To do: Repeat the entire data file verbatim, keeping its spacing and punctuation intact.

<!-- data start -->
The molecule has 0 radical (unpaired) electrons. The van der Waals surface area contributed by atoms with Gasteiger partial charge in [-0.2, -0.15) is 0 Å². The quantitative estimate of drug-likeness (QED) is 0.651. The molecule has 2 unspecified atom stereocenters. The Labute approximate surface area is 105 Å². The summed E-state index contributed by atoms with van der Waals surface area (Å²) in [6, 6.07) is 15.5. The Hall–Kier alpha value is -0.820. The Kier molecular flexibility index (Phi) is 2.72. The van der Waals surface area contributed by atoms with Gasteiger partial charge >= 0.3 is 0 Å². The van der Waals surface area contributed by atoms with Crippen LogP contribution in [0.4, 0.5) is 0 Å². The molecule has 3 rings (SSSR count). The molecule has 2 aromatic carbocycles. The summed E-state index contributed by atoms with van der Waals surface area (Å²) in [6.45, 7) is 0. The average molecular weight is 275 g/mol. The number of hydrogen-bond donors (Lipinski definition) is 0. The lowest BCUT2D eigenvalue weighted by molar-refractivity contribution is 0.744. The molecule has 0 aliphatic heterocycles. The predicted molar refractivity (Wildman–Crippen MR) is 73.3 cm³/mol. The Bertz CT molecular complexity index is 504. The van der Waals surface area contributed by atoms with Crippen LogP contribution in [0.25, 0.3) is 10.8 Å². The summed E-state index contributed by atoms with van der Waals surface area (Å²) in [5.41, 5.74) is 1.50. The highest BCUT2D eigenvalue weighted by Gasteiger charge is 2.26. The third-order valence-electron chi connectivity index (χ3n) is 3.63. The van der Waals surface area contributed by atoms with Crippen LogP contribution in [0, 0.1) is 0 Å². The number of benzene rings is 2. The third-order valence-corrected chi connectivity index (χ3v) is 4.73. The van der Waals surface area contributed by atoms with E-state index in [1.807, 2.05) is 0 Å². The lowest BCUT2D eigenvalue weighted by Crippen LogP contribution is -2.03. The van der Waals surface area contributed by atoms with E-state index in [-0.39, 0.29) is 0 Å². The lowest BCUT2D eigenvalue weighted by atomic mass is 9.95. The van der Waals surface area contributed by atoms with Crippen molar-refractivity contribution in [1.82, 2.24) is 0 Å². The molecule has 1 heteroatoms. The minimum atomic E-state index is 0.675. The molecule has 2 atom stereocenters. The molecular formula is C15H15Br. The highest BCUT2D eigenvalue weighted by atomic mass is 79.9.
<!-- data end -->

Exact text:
The molecule has 0 radical (unpaired) electrons. The van der Waals surface area contributed by atoms with Gasteiger partial charge in [-0.2, -0.15) is 0 Å². The quantitative estimate of drug-likeness (QED) is 0.651. The molecule has 2 unspecified atom stereocenters. The Labute approximate surface area is 105 Å². The summed E-state index contributed by atoms with van der Waals surface area (Å²) in [6, 6.07) is 15.5. The Hall–Kier alpha value is -0.820. The Kier molecular flexibility index (Phi) is 2.72. The van der Waals surface area contributed by atoms with Gasteiger partial charge >= 0.3 is 0 Å². The van der Waals surface area contributed by atoms with Crippen LogP contribution in [0.4, 0.5) is 0 Å². The molecule has 3 rings (SSSR count). The molecule has 2 aromatic carbocycles. The summed E-state index contributed by atoms with van der Waals surface area (Å²) in [6.45, 7) is 0. The average molecular weight is 275 g/mol. The number of hydrogen-bond donors (Lipinski definition) is 0. The lowest BCUT2D eigenvalue weighted by molar-refractivity contribution is 0.744. The molecule has 0 aliphatic heterocycles. The predicted molar refractivity (Wildman–Crippen MR) is 73.3 cm³/mol. The Bertz CT molecular complexity index is 504. The van der Waals surface area contributed by atoms with Crippen LogP contribution in [0.25, 0.3) is 10.8 Å². The summed E-state index contributed by atoms with van der Waals surface area (Å²) in [5.41, 5.74) is 1.50. The highest BCUT2D eigenvalue weighted by Gasteiger charge is 2.26. The third-order valence-electron chi connectivity index (χ3n) is 3.63. The van der Waals surface area contributed by atoms with Crippen LogP contribution in [0, 0.1) is 0 Å². The number of benzene rings is 2. The third-order valence-corrected chi connectivity index (χ3v) is 4.73. The van der Waals surface area contributed by atoms with E-state index in [1.807, 2.05) is 0 Å². The lowest BCUT2D eigenvalue weighted by Crippen LogP contribution is -2.03. The van der Waals surface area contributed by atoms with E-state index in [-0.39, 0.29) is 0 Å². The lowest BCUT2D eigenvalue weighted by atomic mass is 9.95. The van der Waals surface area contributed by atoms with Crippen molar-refractivity contribution in [1.82, 2.24) is 0 Å². The molecule has 1 heteroatoms. The minimum atomic E-state index is 0.675. The molecule has 2 atom stereocenters. The molecular formula is C15H15Br. The highest BCUT2D eigenvalue weighted by atomic mass is 79.9.